It’s a fact of life that people get sick and will need time off from work.
Any organisation worth its salt will build a contingency for absence into its day-to-day operation and have policies in place to make sure absences are managed properly.
And yet this is still an area where companies and their staff often come into conflict.
But if you follow a few basic guidelines that need not be the case.
There are two broad types of absence.
Planned absence is something the employer knows about in advance such as maternity leave and holidays. This should be pretty straightforward to manage so long as you have the correct procedures in place for booking such leave.
Unplanned – or unauthorised – absence can be a little more tricky. This takes the form of illness, domestic emergencies and travel disruption, where the employer is given no warning that a member of staff will not be at work.
In all cases, it is good practice for the employee to contact the workplace as soon as practicable to let them know they will be absent. If this has not happened, it is not unreasonable for an employer to try to contact the member of staff. If they still cannot be contacted, the manager should speak to them as soon as they return to work to gain an explanation for the absence.
If a worker is off for seven days or less through sickness, they can self-certify their absence. This essentially means they tell their manager they are not well enough to work but do not need to provide any medical evidence.
But if the absence lasts longer than seven days the worker must obtain a fit note – a medical statement from a GP or hospital giving details of what an employee is able to do at work, rather than what they cannot.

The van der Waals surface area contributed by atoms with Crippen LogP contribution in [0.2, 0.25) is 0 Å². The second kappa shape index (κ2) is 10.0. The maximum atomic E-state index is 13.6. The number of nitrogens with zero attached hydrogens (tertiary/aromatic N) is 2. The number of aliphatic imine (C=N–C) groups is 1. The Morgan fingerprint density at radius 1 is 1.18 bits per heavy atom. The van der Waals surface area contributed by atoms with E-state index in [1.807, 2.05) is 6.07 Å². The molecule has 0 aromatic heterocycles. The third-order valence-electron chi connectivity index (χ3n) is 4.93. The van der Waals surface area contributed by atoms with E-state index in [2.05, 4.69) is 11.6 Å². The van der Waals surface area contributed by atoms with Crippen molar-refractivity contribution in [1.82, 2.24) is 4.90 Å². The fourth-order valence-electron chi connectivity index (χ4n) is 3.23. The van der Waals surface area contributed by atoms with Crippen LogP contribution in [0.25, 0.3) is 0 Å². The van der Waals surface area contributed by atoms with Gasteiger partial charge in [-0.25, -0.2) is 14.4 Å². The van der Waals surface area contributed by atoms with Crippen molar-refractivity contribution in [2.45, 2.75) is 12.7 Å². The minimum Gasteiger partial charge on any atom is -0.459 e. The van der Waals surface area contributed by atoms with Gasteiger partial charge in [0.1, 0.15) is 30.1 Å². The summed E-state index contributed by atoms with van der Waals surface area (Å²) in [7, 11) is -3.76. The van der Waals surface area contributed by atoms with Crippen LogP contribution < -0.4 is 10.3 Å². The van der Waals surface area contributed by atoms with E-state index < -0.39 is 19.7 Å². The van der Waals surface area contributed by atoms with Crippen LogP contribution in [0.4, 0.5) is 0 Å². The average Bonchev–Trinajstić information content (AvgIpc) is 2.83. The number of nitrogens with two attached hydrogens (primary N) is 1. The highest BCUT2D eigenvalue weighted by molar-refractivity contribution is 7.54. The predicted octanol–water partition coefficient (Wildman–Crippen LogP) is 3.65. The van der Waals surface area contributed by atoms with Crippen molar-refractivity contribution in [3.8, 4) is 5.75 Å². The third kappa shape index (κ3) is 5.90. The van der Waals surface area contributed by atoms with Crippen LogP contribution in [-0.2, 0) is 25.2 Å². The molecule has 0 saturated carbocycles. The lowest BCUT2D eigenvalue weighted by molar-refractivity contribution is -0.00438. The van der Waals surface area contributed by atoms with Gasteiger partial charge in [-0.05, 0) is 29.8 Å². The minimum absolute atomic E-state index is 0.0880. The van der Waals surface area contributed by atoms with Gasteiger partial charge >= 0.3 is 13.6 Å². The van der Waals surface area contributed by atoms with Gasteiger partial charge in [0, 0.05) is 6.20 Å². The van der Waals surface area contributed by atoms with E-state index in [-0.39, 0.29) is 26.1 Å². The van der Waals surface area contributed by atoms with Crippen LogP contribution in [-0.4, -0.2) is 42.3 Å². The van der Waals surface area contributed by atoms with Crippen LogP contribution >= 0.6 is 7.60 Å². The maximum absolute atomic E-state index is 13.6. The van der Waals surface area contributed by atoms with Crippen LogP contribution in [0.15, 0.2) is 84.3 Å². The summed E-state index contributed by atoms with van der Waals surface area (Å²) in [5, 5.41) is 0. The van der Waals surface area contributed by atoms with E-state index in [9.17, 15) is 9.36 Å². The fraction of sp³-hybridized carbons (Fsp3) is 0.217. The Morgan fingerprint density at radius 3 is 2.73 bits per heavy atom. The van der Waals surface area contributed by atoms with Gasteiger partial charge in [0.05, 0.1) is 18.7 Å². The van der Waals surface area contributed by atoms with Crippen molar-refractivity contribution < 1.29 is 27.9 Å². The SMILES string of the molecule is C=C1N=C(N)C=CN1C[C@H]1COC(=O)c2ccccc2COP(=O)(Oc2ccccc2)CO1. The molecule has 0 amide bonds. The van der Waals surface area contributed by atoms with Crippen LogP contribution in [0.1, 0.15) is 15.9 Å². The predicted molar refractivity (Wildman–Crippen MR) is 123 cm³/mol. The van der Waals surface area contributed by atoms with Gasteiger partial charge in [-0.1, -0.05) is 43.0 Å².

If the doctor suggests that the worker is fit for work, he can recommend ways that may help make a return to the workplace less stressful, including amended duties, flexible working or a phased return.
These recommendations should be followed by the employer, otherwise the worker can remain off sick for the period the fit note covers.
Any worker on at least the lower earning limit is eligible for Statutory Sick Pay once they have been absent for four or more days in a row. The current rate is £92.05/week and it is payable for 28 weeks. A company cannot offer contractual sick pay at below this rate.
In cases of long-term absence it is essential for there to be regular contact between a manager and the employee. The amount of contact should be agreed and should focus on the employee’s wellbeing, support and any changes within the business.
It’s also vital that a Return to Work meeting is scheduled before the employee reports back for duty to allow the chance for an informal discussion about what shape that return should take and how the company can help make it as smooth as possible.